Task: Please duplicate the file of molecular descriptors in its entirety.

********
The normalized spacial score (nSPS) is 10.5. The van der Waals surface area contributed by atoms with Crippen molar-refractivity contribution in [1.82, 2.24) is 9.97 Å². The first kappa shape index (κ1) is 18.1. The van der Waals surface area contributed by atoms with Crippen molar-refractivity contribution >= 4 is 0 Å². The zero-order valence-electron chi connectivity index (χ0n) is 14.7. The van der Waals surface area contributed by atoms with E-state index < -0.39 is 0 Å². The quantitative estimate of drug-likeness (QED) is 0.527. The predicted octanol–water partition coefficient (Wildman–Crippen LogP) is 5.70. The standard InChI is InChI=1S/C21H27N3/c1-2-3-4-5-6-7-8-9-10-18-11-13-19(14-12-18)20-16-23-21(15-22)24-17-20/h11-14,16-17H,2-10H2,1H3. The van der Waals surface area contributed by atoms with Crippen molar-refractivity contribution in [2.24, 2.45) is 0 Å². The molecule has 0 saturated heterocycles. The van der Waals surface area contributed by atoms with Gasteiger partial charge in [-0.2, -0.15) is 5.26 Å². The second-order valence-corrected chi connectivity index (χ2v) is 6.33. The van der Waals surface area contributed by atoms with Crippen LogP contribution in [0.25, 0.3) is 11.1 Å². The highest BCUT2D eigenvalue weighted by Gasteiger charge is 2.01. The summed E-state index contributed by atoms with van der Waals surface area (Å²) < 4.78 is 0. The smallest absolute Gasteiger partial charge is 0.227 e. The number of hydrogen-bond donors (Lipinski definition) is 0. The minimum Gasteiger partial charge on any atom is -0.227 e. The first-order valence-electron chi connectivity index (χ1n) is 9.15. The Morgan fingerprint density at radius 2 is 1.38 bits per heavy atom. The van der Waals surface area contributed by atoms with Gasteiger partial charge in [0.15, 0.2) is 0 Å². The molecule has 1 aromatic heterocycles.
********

The normalized spacial score (nSPS) is 10.5. The van der Waals surface area contributed by atoms with Crippen molar-refractivity contribution in [1.82, 2.24) is 9.97 Å². The first kappa shape index (κ1) is 18.1. The van der Waals surface area contributed by atoms with Crippen molar-refractivity contribution >= 4 is 0 Å². The zero-order valence-electron chi connectivity index (χ0n) is 14.7. The van der Waals surface area contributed by atoms with E-state index < -0.39 is 0 Å². The quantitative estimate of drug-likeness (QED) is 0.527. The predicted octanol–water partition coefficient (Wildman–Crippen LogP) is 5.70. The standard InChI is InChI=1S/C21H27N3/c1-2-3-4-5-6-7-8-9-10-18-11-13-19(14-12-18)20-16-23-21(15-22)24-17-20/h11-14,16-17H,2-10H2,1H3. The van der Waals surface area contributed by atoms with Crippen molar-refractivity contribution in [2.24, 2.45) is 0 Å². The molecule has 0 saturated heterocycles. The van der Waals surface area contributed by atoms with Gasteiger partial charge in [-0.2, -0.15) is 5.26 Å². The second-order valence-corrected chi connectivity index (χ2v) is 6.33. The van der Waals surface area contributed by atoms with Crippen LogP contribution in [0.25, 0.3) is 11.1 Å². The highest BCUT2D eigenvalue weighted by Gasteiger charge is 2.01. The summed E-state index contributed by atoms with van der Waals surface area (Å²) < 4.78 is 0. The smallest absolute Gasteiger partial charge is 0.227 e. The number of hydrogen-bond donors (Lipinski definition) is 0. The minimum Gasteiger partial charge on any atom is -0.227 e. The first-order valence-electron chi connectivity index (χ1n) is 9.15. The Morgan fingerprint density at radius 2 is 1.38 bits per heavy atom. The van der Waals surface area contributed by atoms with Gasteiger partial charge in [0.15, 0.2) is 0 Å². The molecule has 1 aromatic heterocycles.